Will’s origin, as Mr. Ketchum tells us in this quotable, vigorous, copiously illustrated book, was more native than that of any other American philosopher, his father being one-eighth Cherokee and his mother a quarter-blood. Clem Rogers was a big man and a successful rancher; his range included about sixty thousand acres in the Indian Territory, and the ranch house in which Will was born in 1879, a structure of hewn logs, two stories high, with seven large rooms, open fireplaces, and the only piano in the entire district, was a focal point. Here in his boyhood Will must have heard the brutal story of the Trail of Tears, of how the Cherokees had been driven out of their rich holdings in Georgia in 1830, and it may have opened his mind to the injustice which is so prevalent in our country. The unbroken grasslands of his youth and the chance to trail four thousand head to the market in St. Louis developed his passion for roping. Schooling he resisted. “I spent two years at Kemper [military academy],” he said, “one in the guardhouse and one in the fourth grade.”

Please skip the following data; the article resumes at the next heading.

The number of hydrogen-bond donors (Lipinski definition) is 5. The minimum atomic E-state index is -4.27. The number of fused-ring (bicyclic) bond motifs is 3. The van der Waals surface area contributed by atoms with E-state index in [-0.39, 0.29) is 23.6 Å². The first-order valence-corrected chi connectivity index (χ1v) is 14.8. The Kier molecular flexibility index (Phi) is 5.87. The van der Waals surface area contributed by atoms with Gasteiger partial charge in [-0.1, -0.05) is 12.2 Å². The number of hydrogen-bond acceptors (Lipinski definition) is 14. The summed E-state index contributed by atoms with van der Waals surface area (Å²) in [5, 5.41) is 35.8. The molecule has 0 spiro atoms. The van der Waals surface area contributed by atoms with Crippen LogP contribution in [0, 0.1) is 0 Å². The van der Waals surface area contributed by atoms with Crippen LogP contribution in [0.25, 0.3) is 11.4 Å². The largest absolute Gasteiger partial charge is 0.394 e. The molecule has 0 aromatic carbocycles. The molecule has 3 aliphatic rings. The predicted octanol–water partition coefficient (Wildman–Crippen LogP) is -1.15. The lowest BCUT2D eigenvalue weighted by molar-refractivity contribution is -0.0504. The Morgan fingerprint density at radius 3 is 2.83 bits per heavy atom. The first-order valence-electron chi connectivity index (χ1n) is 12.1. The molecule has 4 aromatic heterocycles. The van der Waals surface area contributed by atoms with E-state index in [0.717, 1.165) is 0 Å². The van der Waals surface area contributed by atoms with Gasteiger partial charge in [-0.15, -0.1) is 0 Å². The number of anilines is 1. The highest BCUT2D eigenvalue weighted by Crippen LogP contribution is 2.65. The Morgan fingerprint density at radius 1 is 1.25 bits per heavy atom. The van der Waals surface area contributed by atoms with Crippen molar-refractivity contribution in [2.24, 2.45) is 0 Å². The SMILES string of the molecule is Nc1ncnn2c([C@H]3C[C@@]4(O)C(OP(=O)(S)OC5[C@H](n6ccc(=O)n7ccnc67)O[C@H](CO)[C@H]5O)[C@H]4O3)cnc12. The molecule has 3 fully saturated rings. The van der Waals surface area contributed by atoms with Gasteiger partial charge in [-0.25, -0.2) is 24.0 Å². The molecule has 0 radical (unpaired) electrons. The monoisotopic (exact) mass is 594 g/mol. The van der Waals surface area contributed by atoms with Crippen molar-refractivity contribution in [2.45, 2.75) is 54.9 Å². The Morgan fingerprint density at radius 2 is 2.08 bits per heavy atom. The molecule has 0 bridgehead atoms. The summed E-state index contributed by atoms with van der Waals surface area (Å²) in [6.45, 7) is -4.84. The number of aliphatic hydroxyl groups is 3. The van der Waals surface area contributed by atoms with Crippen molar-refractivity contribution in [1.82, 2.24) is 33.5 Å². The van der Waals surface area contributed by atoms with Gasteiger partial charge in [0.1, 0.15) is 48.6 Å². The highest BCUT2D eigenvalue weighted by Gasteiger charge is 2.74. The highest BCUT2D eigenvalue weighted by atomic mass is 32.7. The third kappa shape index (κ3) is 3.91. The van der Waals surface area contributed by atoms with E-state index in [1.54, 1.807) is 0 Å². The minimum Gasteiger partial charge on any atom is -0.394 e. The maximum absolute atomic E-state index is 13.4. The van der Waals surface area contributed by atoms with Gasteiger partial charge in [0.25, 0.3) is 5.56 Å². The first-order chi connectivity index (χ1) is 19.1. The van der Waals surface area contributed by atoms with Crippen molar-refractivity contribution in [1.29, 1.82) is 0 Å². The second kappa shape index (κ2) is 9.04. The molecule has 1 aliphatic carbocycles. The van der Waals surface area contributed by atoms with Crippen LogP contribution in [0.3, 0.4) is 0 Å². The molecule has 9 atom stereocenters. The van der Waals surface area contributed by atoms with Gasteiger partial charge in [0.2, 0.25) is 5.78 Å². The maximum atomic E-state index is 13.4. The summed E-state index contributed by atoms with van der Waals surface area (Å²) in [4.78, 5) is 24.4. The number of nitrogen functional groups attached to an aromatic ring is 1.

As Will grew older, his father gave him a herd of his own, hoping to keep his son on the ranch, but Will had wanderlust, and after sharp words he got a job in a Wild West show where he was billed as a champion lassoer, “The Cherokee Kid.” He toured Argentina and South Africa, and his big break came in the spring of 1905, when he made his debut in Madison Square Garden. He was the featured roper—at twenty dollars a week—and he made the headlines when an eight-hundred-pound steer with horns that spread five feet leaped out of the ring and looped up the stairs to the balcony, disappearing behind the box seats. Hot after it went “the Indian Will Rogers,” who got his rope around the horns and swerved it down the steps and back into the ring. Will called it “the biggest hit here I ever dreamed of,” and his skill and the publicity were to lead him into vaudeville where for a time he performed his incredible tricks with the rope (he had fifty-three of them) gracefully, chewing gum, and saying not a word.